SkyMall Monday: You Go Girl!

Going to the bathroom on planes is never pleasant. In fact, doing your business anywhere in public can be nerve-wracking. Many public restrooms smell unpleasant and are filthy. Beyond that, there’s the embarrassment caused by the sounds emanating from our behinds and the ensuing odors created by the gastrointestinal festivities. There’s nothing more awkward than emerging from the stall after a particularly loud and aromatic session to find people at the sinks visibly traumatized by the experience. That’s why we only go number two at SkyMall Monday headquarters. We have a soundproof bathroom built two miles below ground inside a mountain. For those of you who didn’t have your facilities designed by a military contractor, SkyMall has just what you need to keep your bathroom business from becoming a public fiasco. The next time you have to use a public restroom to evacuate your bowels, be sure to bring along some You Go Girl!For those of you who think that women neither pass gas nor defecate, it’s time to grow up. All manner of things come out of women’s bodies and some of those events are more odoriferous than others. Unlike men, women do not celebrate the size, shape and pungency of their fecal trophies. In fact, women feel great shame when their number two is loud and noxious. That’s why they need a concealer.

Think that noises made by bodily functions are normal and healthy? Believe that we’re all mature enough to handle naturally occurring events without embarrassment? Well, while you suffocate in a port-o-potty, we’ll be reading the product description:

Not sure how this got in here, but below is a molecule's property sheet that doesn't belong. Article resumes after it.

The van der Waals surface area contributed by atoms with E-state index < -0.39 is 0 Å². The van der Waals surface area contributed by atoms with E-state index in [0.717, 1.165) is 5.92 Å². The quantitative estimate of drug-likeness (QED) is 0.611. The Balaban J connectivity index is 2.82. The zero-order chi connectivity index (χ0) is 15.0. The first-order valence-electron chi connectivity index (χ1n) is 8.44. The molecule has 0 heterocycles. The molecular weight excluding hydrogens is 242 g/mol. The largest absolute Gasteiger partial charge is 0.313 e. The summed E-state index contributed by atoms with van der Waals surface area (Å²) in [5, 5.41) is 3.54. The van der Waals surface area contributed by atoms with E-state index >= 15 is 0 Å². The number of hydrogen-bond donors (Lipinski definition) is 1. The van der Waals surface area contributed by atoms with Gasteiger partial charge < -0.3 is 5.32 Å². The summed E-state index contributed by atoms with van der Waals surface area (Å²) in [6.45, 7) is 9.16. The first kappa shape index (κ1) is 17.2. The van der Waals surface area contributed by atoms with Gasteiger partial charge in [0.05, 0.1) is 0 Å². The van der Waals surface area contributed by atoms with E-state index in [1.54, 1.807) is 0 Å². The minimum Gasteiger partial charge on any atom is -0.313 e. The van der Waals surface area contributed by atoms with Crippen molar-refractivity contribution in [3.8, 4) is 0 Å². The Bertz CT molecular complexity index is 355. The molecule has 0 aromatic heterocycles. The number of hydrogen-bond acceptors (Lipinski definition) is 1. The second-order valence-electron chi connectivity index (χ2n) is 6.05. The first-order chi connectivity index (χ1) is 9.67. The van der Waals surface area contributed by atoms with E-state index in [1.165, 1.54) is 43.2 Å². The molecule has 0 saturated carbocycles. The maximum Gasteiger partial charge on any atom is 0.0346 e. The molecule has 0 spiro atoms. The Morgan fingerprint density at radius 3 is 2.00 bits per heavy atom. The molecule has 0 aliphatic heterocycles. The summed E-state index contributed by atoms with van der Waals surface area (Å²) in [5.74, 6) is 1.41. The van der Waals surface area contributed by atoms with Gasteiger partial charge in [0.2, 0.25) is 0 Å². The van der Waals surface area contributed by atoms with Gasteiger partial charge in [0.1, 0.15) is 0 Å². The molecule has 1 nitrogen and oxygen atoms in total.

Reduce bathroom anxiety on airplanes, restaurants or at work with You Go Girl. Just pour a packet into the toilet before use to mask embarrassing odors, dampen sounds and eliminate splash. Biodegradable, phosphate-free formula is safe to flush, and each packet is small enough to carry discreetly in your purse, day bag or pocket, so you can feel confident taking care of business away from home.

Toilet splash is the 84th leading killer of women in public restrooms*. Eliminating this damp scourge is worth the $12.85 for a 10-pack.

Like you, I was baffled by how such a product could not only eliminate odor, but also dampen sounds and eliminate splash. Thankfully, the company has produced an informational video. Even more thankfully, that video utilizes computer animation. I trust that you will see the brilliance of You Go Girl! Of course, men do not need this product. Our farts sound like Lynyrd Skynyrd and smell like fresh baked apple pie.

* Maybe.

Check out all of the previous SkyMall Monday posts HERE.

When sharing a hotel room with a friend, don’t stab him when he farts

Ever had to share a room with a friend? Perhaps it was on a business trip with a stingy company, or when your flight was canceled and the airline was too cheap to find you two rooms.

Either way, don’t make the same mistake Jose Braule Ramirez and Juan Antonio Salano Castellano made in their Clarion Inn room in Waco.

When Juan passed what was probably a noxious amount of gas, Jose thought it would be “funny” to throw a knife at him, stabbing him in the leg.

When a stab in the leg didn’t seem enough of a punishment, he got up and stabbed his buddy in the chest.

Classy. End result of a big hotel room fart – one man in the hospital, and another arrested and charged for aggravated assault.


No Lights on Flights

While we’ve undoubtedly helped to clear the air about odor on planes, maybe some of our readers have taken us too seriously. We reported on the passenger who sued the airline for removing him because of his odor; we’ve told you that most U.S. airlines have an odor policy. And we’ve warned you that your plane might be less than fresh. But after the Richard Reid incident, we’d have thought that everyone knows you can’t light matches on planes.

Not everyone has learned the lesson. The AP reported that a Dallas-bound American Airlines flight that was forced to land in Nashville yesterday after the crew smelled burning sulfur. Some matches had been lit by a female passenger in an attempt to conceal a “body odor,” according to the spokeswoman for Nashville’s airport. All 99 passengers and their bags were screened on the ground, and the flight took off once more, but without that passenger, who was detained and questioned by the FBI (but not charged).